I think one of our math TAs proved that if you use one orange, you can peel it such that you can cover the entire surface of the earth with just one orange.
You’d have to peel it pretty thin.
You’d think so, but as far as I remember, the mathematical theorem basically states that surface area is not conserved. Apparently the example of the orange, while technically true, has no real meaning. My uncle tried explaining it to me, but my head imploded from the strain of trying to keep up with him.[/quote]
This is exactly what I meant.
It has no physical meaning.
Pookie, your example of using mathematical equations to model ballistic trajectories comes from a study of physics. That is, applied math, not math for math’s sake (which is usually what i mean when I speak solely of mathematics)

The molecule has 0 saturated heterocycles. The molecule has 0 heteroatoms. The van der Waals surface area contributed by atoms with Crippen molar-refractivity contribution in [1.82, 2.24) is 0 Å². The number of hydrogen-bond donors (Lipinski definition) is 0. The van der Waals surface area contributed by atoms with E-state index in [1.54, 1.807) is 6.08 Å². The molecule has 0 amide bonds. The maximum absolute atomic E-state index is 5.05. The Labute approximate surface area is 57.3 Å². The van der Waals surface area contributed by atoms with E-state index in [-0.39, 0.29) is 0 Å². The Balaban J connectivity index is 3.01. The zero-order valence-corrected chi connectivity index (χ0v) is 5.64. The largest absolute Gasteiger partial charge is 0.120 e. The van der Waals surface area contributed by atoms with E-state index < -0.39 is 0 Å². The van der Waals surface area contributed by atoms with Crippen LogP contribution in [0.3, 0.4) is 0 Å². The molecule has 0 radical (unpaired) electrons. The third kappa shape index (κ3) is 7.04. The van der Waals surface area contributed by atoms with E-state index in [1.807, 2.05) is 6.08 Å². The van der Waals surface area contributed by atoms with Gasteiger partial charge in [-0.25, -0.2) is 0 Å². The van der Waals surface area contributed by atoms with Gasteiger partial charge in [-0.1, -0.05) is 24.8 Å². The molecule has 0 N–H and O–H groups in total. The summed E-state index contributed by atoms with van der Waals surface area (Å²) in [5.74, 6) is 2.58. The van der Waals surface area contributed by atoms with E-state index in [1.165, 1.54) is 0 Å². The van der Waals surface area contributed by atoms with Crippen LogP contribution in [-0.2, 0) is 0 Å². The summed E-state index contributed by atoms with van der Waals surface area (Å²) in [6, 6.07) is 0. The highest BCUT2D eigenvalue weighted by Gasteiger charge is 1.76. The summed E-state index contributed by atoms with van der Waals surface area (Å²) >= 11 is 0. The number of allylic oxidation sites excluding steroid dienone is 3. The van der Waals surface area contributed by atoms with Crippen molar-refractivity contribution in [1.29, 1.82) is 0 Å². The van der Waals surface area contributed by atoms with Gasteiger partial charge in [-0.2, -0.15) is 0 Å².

At the higher levels, math degenerates into what is essentially a wankfest of logic. Much of it does not have anything to do with reality. The orange was merely an example of this.
Sure, math is necessarily inspired by the real world, but the attempt to generalize makes it unrealistic. For example, basic linear algebra simply takes linear equations, puts them into matrices, and tells you how to solve them. When you approach lin al analytically however, you say that “hmm…these properties are useful, now let’s see if I can generalize it!” And then you abstract to transformations, which are then represented by matrices, and these transformations need not be linear equations.
And then once you’re done doing that, you (as a mathematician) say “Hey, that was cool, let’s see if I can generalize this for any arbitrary set of numbers and operations!” at which point you get abstract algebra…
And at which point it has diverged very far from reality